TeresaB
Obviously I needed to catch up on my book reviews since I've been away from the computer for a week. No really great reason why except that I took a break while I waited to receive the computer I'll be using for my new contract job and can get back to earning some real money. I've even been lax about reading blogs this week, but I'll be catching up this weekend and hopefully will be back to normal after Easter. For now, enjoy some reviews of books I've read lately. It's a bit of a hodge-podge, but then my taste in reading materials is pretty eclectic.

____________________________________________

The Ship in the HillThe Ship in the Hill by William L. Sullivan

My rating: 3 of 5 stars


(Disclaimer: Won through Goodreads "First Reads", signed copy from author.



Another book I'd like to give 3.5 stars to if I could. I loved how this book blended the excavation of an actual Viking ship and the lives that the women found in the ship might have led in the 800's. Weaving some of what really happened, myth, legend and good old fashioned imagination the author brings to life the story of Asa of Agthir and the fictional Dr. Kirstin Williams. I think the author did a great job of taking the Viking legends and sagas handed down through time and used them as a starting point to flesh out the characters from the 7th century in the novel.



What I didn't like about the novel was how the people in the 20th century were "linked" to the people in the 7th century. I realize it helped to move the underlying plot, but seemed a bit contrived at times. But it didn't bother me too much, since it's a technique I've seen used by many a romance author who write stories that involve "time travel" (even though this book didn't).



All in all I enjoyed this book, it was interesting and well written enough to keep me reading well into the night. Plus I feel like I learned something about a part of the world that I didn't know that much about and it made me curious about Viking lore and history.


____________________________________________


The No. 1 Ladies' Detective AgencyThe No. 1 Ladies' Detective Agency by Alexander McCall Smith

My rating: 3 of 5 stars


The first in a series of mystery novels set in Africa finds Precious Ramotswe setting up shop as a "Lady Detective" after her father's death, definately not something anyone thought she would do with her inheritance. Along the way we learn about Mma Ramotswe's life before becoming the first lady detective in Gaborone. The main mystery surrounds the disappearance of a young boy from a small town in the region, but throughout the book "smaller" mysteries, which really aren't mysteries in the traditional sense of the word, are revealed. Through it all Mma Ramotswe's down to earth intelligence and good sense shine as she helps those who come to her for assistance.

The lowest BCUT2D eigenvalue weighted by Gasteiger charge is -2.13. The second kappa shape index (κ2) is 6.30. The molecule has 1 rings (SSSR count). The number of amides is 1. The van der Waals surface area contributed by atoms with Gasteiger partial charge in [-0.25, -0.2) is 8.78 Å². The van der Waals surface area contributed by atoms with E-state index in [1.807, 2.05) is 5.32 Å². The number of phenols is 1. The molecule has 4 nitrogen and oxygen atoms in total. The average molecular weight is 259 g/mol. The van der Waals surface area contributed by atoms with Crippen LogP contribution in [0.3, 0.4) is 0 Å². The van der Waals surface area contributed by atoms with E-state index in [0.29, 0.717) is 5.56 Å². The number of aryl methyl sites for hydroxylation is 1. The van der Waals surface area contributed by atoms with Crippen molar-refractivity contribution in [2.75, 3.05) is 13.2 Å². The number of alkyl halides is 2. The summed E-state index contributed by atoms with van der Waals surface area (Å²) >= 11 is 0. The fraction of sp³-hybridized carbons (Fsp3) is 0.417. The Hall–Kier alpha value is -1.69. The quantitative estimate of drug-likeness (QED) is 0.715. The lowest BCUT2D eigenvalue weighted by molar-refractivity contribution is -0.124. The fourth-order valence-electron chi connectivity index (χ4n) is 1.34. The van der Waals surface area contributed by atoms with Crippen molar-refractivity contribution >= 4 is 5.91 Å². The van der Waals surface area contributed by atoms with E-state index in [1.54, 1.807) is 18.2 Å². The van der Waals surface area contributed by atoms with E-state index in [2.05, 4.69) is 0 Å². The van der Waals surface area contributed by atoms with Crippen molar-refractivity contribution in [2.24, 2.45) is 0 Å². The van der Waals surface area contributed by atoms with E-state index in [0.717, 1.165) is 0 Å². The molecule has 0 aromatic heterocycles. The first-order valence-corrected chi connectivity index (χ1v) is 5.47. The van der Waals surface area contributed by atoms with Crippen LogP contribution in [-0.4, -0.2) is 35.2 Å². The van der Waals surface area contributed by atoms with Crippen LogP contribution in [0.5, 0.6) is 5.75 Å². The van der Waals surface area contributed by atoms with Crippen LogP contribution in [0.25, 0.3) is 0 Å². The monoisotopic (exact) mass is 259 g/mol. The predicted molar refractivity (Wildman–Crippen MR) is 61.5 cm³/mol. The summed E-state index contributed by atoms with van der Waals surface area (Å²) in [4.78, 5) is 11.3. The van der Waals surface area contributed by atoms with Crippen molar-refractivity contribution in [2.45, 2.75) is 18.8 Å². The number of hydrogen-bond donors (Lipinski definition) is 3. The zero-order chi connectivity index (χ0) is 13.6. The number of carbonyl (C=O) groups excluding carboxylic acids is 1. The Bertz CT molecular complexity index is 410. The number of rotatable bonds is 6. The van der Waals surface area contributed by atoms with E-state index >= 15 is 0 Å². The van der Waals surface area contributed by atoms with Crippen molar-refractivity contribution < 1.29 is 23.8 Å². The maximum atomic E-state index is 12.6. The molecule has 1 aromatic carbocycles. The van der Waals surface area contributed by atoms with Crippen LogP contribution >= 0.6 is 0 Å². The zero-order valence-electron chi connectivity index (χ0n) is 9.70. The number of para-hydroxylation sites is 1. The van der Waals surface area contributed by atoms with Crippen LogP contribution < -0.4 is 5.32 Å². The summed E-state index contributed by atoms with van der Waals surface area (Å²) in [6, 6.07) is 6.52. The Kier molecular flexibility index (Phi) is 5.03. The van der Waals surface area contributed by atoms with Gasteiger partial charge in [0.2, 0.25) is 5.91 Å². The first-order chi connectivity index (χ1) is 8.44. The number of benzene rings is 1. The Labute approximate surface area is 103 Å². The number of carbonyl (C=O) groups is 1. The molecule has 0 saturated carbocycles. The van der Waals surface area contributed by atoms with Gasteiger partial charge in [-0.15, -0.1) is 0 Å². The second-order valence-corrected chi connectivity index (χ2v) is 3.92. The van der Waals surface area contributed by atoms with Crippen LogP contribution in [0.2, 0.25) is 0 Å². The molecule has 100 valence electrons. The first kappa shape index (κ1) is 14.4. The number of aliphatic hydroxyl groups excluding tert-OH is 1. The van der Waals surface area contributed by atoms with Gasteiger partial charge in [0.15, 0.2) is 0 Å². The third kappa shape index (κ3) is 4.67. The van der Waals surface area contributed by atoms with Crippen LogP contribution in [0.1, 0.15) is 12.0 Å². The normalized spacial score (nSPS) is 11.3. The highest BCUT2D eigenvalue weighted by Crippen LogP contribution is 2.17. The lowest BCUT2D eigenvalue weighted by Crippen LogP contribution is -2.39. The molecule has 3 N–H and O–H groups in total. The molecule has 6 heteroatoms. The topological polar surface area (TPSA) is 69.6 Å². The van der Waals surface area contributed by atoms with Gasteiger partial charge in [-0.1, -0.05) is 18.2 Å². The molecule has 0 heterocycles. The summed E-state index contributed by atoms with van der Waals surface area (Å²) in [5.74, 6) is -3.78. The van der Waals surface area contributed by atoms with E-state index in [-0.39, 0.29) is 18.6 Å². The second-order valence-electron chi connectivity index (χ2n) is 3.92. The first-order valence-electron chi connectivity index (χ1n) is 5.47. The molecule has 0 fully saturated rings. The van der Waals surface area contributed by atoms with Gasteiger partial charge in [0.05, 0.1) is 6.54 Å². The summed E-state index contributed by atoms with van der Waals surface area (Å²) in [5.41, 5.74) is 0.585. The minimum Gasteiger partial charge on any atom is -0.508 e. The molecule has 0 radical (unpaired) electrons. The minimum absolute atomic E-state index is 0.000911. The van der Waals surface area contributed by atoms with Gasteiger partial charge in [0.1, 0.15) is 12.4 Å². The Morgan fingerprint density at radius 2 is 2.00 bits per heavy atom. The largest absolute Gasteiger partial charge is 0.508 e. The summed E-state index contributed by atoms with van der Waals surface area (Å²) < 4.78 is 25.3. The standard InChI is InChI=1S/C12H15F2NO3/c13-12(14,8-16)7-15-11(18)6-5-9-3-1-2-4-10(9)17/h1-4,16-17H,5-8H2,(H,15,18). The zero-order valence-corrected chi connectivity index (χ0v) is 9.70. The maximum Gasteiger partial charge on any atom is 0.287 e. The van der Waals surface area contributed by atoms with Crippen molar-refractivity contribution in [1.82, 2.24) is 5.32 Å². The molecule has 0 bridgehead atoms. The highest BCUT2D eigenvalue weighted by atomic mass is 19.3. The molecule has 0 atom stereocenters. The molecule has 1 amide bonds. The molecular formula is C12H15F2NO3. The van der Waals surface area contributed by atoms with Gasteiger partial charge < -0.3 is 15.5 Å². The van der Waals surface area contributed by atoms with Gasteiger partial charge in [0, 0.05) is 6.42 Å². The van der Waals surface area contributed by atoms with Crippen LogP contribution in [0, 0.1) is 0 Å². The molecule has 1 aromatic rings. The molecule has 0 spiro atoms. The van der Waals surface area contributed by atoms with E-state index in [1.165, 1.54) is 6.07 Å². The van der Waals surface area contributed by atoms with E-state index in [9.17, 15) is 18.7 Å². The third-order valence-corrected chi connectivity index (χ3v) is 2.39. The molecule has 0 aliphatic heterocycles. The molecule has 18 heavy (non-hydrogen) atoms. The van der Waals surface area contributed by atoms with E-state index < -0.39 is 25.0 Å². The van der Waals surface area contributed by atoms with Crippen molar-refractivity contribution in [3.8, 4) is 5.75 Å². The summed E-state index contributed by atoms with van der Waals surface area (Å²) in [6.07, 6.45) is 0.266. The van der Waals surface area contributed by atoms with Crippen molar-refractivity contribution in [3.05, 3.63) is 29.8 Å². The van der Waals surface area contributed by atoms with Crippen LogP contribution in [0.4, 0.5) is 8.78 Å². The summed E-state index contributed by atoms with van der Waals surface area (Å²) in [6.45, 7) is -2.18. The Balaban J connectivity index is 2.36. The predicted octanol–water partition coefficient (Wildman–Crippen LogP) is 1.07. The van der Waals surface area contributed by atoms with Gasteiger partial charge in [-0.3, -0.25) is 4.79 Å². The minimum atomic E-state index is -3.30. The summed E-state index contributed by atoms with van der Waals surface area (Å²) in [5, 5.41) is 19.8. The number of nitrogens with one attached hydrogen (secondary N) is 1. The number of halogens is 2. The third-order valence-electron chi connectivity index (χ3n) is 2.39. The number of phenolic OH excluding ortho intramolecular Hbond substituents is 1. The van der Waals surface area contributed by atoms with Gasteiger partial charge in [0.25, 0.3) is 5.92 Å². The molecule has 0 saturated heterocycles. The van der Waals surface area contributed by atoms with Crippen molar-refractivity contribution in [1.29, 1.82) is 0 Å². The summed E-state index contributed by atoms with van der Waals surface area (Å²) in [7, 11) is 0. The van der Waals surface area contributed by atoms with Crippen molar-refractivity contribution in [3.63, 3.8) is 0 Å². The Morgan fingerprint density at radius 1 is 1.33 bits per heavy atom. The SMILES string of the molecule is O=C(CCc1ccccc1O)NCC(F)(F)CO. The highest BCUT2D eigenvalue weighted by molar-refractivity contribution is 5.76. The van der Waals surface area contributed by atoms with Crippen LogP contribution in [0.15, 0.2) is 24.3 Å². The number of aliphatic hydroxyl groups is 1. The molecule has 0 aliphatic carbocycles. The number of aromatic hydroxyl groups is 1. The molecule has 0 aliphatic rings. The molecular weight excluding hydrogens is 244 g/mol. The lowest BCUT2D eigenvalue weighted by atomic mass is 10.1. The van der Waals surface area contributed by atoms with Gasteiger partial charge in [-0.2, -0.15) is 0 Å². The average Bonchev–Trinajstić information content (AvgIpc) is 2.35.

I'd really give this one 3.5 stars if I could. It's a fairly easy read, not too taxing on the brain. I liked that the author stayed true to the setting, giving me as a reading more insight to the area and the people. I'd like to read more of these and will probably try to get them from the library.

Disclaimer: I'm pretty sure I got this one free from Amazon on my Kindle. Too lazy to check and see.

____________________________________________

Enchanting the LadyEnchanting the Lady by Kathryne Kennedy

My rating: 3 of 5 stars


Some romance, some fantasy, some magic, some Victorian England and a hot man who's a shape-shifter...what's not to like? I have to admit that I thought this was more a YA book until I hit the first hint of sex and realized it was meant for adults.



This wasn't a challenging read, I had most of it figured out pretty quickly, but it was interesting and fun, and just what a friend likes to call "good brain candy".



I liked Felicity, the main female character. She has spunk, even though it seems she's almost invisible to everyone until she meets Terrence Blackwell, a shape-shifting baronet who is also a spy for the royal family. Terrance can't seem to forget the beautiful woman he can see through the spell cast by relic-magic, the type of magic that killed his brother. Terrence is a were-lion and his character reflects his animal nature, which made sense and made the story even more interesting in my opinion.



The author does a great job of describing an alternate Victorian England that is filled with magical peers and were-animals, where even the buildings aren't what they seem. This is the first in a series that I downloaded from Amazon when it was offered as a free promotional and is no longer offered free. I liked it enough that I'll be downloading the other books in the series soon since this really gets a 3.5 in my book!


____________________________________________

I started a new knitting project, but I can't show it off yet. It's a present for a friend that I'm fairly certain reads my blog. Also, I haven't taken any pictures. I do have some stitching updates that I need to blog about so be on the lookout for those. 
Labels: edit post
3 Responses
  1. Ria Says:

    I have thought about the detective agency book, but didn't know anyone who read it. So I guess I'll get to it ... eventually... not really good with the reading mojo right now.


  2. mdgtjulie Says:

    Looks like you've been busy between the pages, lol. Glad you're enjoying them, mostly! Can't wait to see your stitching update!


  3. Wow...you have been busy reading. :)

    Thank you for visiting my blog....I really do think I am going to make the sampler. I have a feeling this is going to become another "thing" of mine...sampler making. :)

    Wishing you a wonderful day :)


Post a Comment

Related Posts Plugin for WordPress, Blogger...